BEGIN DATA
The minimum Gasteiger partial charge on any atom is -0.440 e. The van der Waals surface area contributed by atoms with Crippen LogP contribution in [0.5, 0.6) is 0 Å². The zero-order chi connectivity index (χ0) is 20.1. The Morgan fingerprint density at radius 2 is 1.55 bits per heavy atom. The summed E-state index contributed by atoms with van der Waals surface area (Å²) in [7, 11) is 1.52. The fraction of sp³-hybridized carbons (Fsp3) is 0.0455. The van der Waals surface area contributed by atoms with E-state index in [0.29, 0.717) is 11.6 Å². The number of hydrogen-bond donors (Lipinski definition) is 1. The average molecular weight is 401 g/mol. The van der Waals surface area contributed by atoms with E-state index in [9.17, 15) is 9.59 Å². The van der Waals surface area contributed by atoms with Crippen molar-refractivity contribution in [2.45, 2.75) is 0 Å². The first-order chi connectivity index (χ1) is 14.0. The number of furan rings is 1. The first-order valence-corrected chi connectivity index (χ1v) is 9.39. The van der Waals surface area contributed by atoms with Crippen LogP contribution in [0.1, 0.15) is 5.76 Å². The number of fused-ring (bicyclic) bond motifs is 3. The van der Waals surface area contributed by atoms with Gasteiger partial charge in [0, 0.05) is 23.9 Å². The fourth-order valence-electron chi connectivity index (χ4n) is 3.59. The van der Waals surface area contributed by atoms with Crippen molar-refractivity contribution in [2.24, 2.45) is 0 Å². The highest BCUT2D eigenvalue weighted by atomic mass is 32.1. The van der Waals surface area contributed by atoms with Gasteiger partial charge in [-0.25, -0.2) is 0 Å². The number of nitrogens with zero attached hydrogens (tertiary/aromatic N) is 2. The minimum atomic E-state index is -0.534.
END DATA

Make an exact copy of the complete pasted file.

The minimum Gasteiger partial charge on any atom is -0.440 e. The van der Waals surface area contributed by atoms with Crippen LogP contribution in [0.5, 0.6) is 0 Å². The zero-order chi connectivity index (χ0) is 20.1. The Morgan fingerprint density at radius 2 is 1.55 bits per heavy atom. The summed E-state index contributed by atoms with van der Waals surface area (Å²) in [7, 11) is 1.52. The fraction of sp³-hybridized carbons (Fsp3) is 0.0455. The van der Waals surface area contributed by atoms with E-state index in [0.29, 0.717) is 11.6 Å². The number of hydrogen-bond donors (Lipinski definition) is 1. The average molecular weight is 401 g/mol. The van der Waals surface area contributed by atoms with E-state index in [9.17, 15) is 9.59 Å². The van der Waals surface area contributed by atoms with Crippen molar-refractivity contribution in [2.45, 2.75) is 0 Å². The first-order chi connectivity index (χ1) is 14.0. The number of furan rings is 1. The first-order valence-corrected chi connectivity index (χ1v) is 9.39. The van der Waals surface area contributed by atoms with Crippen LogP contribution in [0.1, 0.15) is 5.76 Å². The number of fused-ring (bicyclic) bond motifs is 3. The van der Waals surface area contributed by atoms with Gasteiger partial charge in [0, 0.05) is 23.9 Å². The fourth-order valence-electron chi connectivity index (χ4n) is 3.59. The van der Waals surface area contributed by atoms with Crippen molar-refractivity contribution in [2.24, 2.45) is 0 Å². The highest BCUT2D eigenvalue weighted by atomic mass is 32.1. The van der Waals surface area contributed by atoms with Gasteiger partial charge in [-0.25, -0.2) is 0 Å². The number of nitrogens with zero attached hydrogens (tertiary/aromatic N) is 2. The minimum atomic E-state index is -0.534.